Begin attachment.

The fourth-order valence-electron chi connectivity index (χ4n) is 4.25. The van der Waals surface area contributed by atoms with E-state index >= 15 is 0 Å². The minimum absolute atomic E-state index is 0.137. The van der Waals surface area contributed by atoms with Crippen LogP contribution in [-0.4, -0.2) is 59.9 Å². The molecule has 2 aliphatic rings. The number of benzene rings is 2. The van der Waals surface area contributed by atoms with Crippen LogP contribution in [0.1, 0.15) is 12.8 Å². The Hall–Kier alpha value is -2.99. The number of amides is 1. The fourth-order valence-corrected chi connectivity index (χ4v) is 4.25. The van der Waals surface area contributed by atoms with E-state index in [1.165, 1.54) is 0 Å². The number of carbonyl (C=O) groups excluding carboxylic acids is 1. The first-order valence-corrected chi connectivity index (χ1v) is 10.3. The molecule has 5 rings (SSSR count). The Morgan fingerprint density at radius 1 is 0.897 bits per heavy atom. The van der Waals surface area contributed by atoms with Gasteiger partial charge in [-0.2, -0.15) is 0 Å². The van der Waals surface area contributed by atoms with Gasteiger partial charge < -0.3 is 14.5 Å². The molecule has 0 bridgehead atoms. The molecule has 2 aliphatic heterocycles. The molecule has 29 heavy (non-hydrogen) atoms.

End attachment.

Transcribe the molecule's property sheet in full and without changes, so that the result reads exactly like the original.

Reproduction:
The fourth-order valence-electron chi connectivity index (χ4n) is 4.25. The van der Waals surface area contributed by atoms with E-state index >= 15 is 0 Å². The minimum absolute atomic E-state index is 0.137. The van der Waals surface area contributed by atoms with Crippen LogP contribution in [-0.4, -0.2) is 59.9 Å². The molecule has 2 aliphatic rings. The number of benzene rings is 2. The van der Waals surface area contributed by atoms with Crippen LogP contribution in [0.1, 0.15) is 12.8 Å². The Hall–Kier alpha value is -2.99. The number of amides is 1. The fourth-order valence-corrected chi connectivity index (χ4v) is 4.25. The van der Waals surface area contributed by atoms with E-state index in [1.165, 1.54) is 0 Å². The number of carbonyl (C=O) groups excluding carboxylic acids is 1. The first-order valence-corrected chi connectivity index (χ1v) is 10.3. The molecule has 5 rings (SSSR count). The Morgan fingerprint density at radius 1 is 0.897 bits per heavy atom. The van der Waals surface area contributed by atoms with Gasteiger partial charge in [-0.2, -0.15) is 0 Å². The van der Waals surface area contributed by atoms with Gasteiger partial charge < -0.3 is 14.5 Å². The molecule has 0 bridgehead atoms. The molecule has 2 aliphatic heterocycles. The molecule has 29 heavy (non-hydrogen) atoms.